It is the most powerful of the four within Orleans County, powering several turbines at damsites and is part of the Northern Forest Canoe Trail.
The river has its source in Spectacle and Island Ponds in Brighton. Runs northwest through Charleston and falls into Lake Memphremagog in Newport. With the exception of three miles (5 km) of rapids near its mouth, this is a very sluggish stream, passing through in its course, several natural ponds of considerable size.
Even during spring high water, there is barely a perceptible current. The river is about 25 miles (40 km) long. It drains the water from about 146 square miles (378 km2).
The Route 105/114 junction to Clyde Road section of Clyde River in Vermont is 21 miles (34 km) long and is rated by American Whitewater as a class I-III section.
Clyde River Fish Species:
- Brook Trout, Brown Trout, Rainbow Trout, Chain Pickerel, Land locked Salmon
Beaver populate the countryside and sometimes undercut the streamside silver maple, toppling them into the water thereby creating logjams. The river winds through farm country, with silver maple and alder dominating the shoreline. Northern white cedar, an occasional willow, and a variety of shrubs line the 40-foot (12 m) wide waterway, and vegetation dips right into the water.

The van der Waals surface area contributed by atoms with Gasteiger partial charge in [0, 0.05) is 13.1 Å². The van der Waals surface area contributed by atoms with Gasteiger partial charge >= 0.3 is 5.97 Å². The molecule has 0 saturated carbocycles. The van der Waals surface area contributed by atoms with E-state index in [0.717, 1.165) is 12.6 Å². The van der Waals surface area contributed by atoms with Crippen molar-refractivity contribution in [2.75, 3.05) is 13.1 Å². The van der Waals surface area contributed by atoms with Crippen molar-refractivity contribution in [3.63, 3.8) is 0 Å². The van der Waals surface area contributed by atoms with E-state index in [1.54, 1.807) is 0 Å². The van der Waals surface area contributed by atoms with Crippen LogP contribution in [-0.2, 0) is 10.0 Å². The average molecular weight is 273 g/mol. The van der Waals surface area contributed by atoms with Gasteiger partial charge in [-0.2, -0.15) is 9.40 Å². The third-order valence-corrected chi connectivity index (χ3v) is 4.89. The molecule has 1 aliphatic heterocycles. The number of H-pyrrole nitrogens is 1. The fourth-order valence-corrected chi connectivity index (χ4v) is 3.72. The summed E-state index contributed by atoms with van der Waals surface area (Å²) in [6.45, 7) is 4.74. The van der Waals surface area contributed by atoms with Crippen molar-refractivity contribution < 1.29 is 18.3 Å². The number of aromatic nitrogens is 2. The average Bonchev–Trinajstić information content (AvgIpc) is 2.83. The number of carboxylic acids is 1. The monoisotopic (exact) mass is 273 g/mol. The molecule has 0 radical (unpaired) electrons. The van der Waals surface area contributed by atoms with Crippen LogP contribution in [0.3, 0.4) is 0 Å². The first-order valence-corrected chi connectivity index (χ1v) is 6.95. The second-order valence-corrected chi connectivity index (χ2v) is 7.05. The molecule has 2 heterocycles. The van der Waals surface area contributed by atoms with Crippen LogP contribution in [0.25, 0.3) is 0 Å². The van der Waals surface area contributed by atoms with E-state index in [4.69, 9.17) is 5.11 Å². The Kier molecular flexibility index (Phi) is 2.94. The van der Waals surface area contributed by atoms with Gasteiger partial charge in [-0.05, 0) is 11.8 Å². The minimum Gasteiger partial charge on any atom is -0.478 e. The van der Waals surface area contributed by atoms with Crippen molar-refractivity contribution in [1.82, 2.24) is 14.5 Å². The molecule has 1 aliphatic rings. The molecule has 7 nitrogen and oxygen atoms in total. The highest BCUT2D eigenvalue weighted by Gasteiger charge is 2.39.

Lake Willoughby Fishing Information
Lake Willoughby Fish Species:
Lake Willoughby contains rainbow trout (wild and stocked), Lake Trout, landlocked Atlantic salmon (mainly stocked), rainbow smelt, burbot, yellow perch, longnose sucker, white sucker, lake chub, common shiner, and round whitefish which is a native species of extremely limited distribution in Vermont.
Lake Willoughby is a lake in the town of Westmore in Orleans County in the northeast section of Vermont.
Lake Willoughby is a glacial lake over 300 feet (91 m) deep in places, the deepest lake entirely contained in the state.
The lake's southern end is surrounded by the Willoughby State Forest. This state park includes Mount Pisgah, Mount Hor, and Bartlett Mountain. Willoughby is listed as a National Natural Landmark.
The sheer cliffs of Mount Pisgah and Mount Hor provide an environment conducive for arctic and cliff-alpine plants, as well as ideal nesting areas for the rare peregrine falcon.
More than 100 bird species has been recorded around the lake including thrushes, warblers, hummingbirds, jays, finches, loons, herons and gulls.